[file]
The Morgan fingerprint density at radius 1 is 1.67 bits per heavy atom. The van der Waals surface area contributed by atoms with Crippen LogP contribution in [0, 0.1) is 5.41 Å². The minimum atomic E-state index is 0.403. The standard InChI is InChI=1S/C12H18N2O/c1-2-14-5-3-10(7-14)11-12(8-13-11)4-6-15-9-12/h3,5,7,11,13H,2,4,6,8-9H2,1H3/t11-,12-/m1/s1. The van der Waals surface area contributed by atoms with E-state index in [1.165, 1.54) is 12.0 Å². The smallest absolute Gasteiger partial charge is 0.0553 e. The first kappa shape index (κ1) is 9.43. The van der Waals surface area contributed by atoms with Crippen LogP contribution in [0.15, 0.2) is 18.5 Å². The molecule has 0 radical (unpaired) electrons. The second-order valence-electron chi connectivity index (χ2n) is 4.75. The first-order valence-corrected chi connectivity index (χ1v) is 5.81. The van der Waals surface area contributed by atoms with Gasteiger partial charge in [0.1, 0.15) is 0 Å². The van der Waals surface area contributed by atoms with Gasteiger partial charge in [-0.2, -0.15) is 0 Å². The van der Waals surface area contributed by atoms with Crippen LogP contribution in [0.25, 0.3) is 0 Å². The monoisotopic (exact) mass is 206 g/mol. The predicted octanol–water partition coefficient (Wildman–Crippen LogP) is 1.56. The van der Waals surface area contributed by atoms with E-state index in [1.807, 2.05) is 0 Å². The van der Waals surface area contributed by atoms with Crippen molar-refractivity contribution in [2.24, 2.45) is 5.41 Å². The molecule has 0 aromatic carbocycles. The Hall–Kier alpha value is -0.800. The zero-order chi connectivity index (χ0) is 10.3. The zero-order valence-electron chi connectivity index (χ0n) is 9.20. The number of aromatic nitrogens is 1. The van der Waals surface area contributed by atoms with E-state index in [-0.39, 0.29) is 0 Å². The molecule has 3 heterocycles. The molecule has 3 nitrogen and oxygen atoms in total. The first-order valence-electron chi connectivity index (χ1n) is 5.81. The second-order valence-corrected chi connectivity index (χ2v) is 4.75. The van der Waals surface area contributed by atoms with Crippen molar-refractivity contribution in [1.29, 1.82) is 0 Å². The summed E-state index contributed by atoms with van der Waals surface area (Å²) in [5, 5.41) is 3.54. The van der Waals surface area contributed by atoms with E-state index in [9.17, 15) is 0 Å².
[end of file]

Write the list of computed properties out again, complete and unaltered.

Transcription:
The Morgan fingerprint density at radius 1 is 1.67 bits per heavy atom. The van der Waals surface area contributed by atoms with Crippen LogP contribution in [0, 0.1) is 5.41 Å². The minimum atomic E-state index is 0.403. The standard InChI is InChI=1S/C12H18N2O/c1-2-14-5-3-10(7-14)11-12(8-13-11)4-6-15-9-12/h3,5,7,11,13H,2,4,6,8-9H2,1H3/t11-,12-/m1/s1. The van der Waals surface area contributed by atoms with E-state index in [1.165, 1.54) is 12.0 Å². The smallest absolute Gasteiger partial charge is 0.0553 e. The first kappa shape index (κ1) is 9.43. The van der Waals surface area contributed by atoms with Crippen LogP contribution in [0.15, 0.2) is 18.5 Å². The molecule has 0 radical (unpaired) electrons. The second-order valence-electron chi connectivity index (χ2n) is 4.75. The first-order valence-corrected chi connectivity index (χ1v) is 5.81. The van der Waals surface area contributed by atoms with Gasteiger partial charge in [0.1, 0.15) is 0 Å². The van der Waals surface area contributed by atoms with Gasteiger partial charge in [-0.2, -0.15) is 0 Å². The van der Waals surface area contributed by atoms with Crippen LogP contribution in [0.25, 0.3) is 0 Å². The monoisotopic (exact) mass is 206 g/mol. The predicted octanol–water partition coefficient (Wildman–Crippen LogP) is 1.56. The van der Waals surface area contributed by atoms with E-state index in [1.807, 2.05) is 0 Å². The van der Waals surface area contributed by atoms with Crippen molar-refractivity contribution in [2.24, 2.45) is 5.41 Å². The molecule has 0 aromatic carbocycles. The Hall–Kier alpha value is -0.800. The zero-order chi connectivity index (χ0) is 10.3. The zero-order valence-electron chi connectivity index (χ0n) is 9.20. The number of aromatic nitrogens is 1. The van der Waals surface area contributed by atoms with E-state index in [-0.39, 0.29) is 0 Å². The molecule has 3 heterocycles. The molecule has 3 nitrogen and oxygen atoms in total. The first-order valence-electron chi connectivity index (χ1n) is 5.81. The second-order valence-corrected chi connectivity index (χ2v) is 4.75. The van der Waals surface area contributed by atoms with Crippen molar-refractivity contribution in [1.29, 1.82) is 0 Å². The summed E-state index contributed by atoms with van der Waals surface area (Å²) in [5, 5.41) is 3.54. The van der Waals surface area contributed by atoms with E-state index in [9.17, 15) is 0 Å².